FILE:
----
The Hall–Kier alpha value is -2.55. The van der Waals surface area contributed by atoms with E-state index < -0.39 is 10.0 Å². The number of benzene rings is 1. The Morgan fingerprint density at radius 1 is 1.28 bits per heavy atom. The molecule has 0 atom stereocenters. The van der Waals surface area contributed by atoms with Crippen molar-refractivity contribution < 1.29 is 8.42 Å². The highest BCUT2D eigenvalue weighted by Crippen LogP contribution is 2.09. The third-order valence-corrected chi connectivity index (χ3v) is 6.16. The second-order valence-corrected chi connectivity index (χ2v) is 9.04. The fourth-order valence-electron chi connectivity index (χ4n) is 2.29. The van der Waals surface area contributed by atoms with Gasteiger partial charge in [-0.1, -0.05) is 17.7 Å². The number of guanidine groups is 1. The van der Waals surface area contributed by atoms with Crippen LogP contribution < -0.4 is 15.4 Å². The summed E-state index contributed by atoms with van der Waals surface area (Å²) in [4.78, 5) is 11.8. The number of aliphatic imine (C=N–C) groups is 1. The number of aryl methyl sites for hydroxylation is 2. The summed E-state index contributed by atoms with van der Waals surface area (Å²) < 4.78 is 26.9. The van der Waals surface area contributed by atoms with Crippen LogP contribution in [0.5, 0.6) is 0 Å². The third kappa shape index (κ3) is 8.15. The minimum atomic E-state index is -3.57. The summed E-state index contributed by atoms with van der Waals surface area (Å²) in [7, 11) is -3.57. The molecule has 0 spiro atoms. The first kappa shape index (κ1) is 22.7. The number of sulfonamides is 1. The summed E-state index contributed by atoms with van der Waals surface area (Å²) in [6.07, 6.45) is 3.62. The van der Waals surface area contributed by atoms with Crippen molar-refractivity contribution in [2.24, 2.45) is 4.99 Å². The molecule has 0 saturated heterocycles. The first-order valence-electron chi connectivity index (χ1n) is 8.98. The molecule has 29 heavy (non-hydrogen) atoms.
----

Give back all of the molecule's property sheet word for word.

The Hall–Kier alpha value is -2.55. The van der Waals surface area contributed by atoms with E-state index < -0.39 is 10.0 Å². The number of benzene rings is 1. The Morgan fingerprint density at radius 1 is 1.28 bits per heavy atom. The molecule has 0 atom stereocenters. The van der Waals surface area contributed by atoms with Crippen molar-refractivity contribution < 1.29 is 8.42 Å². The highest BCUT2D eigenvalue weighted by Crippen LogP contribution is 2.09. The third-order valence-corrected chi connectivity index (χ3v) is 6.16. The second-order valence-corrected chi connectivity index (χ2v) is 9.04. The fourth-order valence-electron chi connectivity index (χ4n) is 2.29. The van der Waals surface area contributed by atoms with Gasteiger partial charge in [-0.1, -0.05) is 17.7 Å². The number of guanidine groups is 1. The van der Waals surface area contributed by atoms with Crippen LogP contribution < -0.4 is 15.4 Å². The summed E-state index contributed by atoms with van der Waals surface area (Å²) in [4.78, 5) is 11.8. The number of aliphatic imine (C=N–C) groups is 1. The number of aryl methyl sites for hydroxylation is 2. The summed E-state index contributed by atoms with van der Waals surface area (Å²) < 4.78 is 26.9. The van der Waals surface area contributed by atoms with Crippen LogP contribution in [0.5, 0.6) is 0 Å². The third kappa shape index (κ3) is 8.15. The minimum atomic E-state index is -3.57. The summed E-state index contributed by atoms with van der Waals surface area (Å²) in [7, 11) is -3.57. The molecule has 0 spiro atoms. The first kappa shape index (κ1) is 22.7. The number of sulfonamides is 1. The summed E-state index contributed by atoms with van der Waals surface area (Å²) in [6.07, 6.45) is 3.62. The van der Waals surface area contributed by atoms with Crippen molar-refractivity contribution in [2.24, 2.45) is 4.99 Å². The molecule has 0 saturated heterocycles. The first-order valence-electron chi connectivity index (χ1n) is 8.98. The molecule has 29 heavy (non-hydrogen) atoms.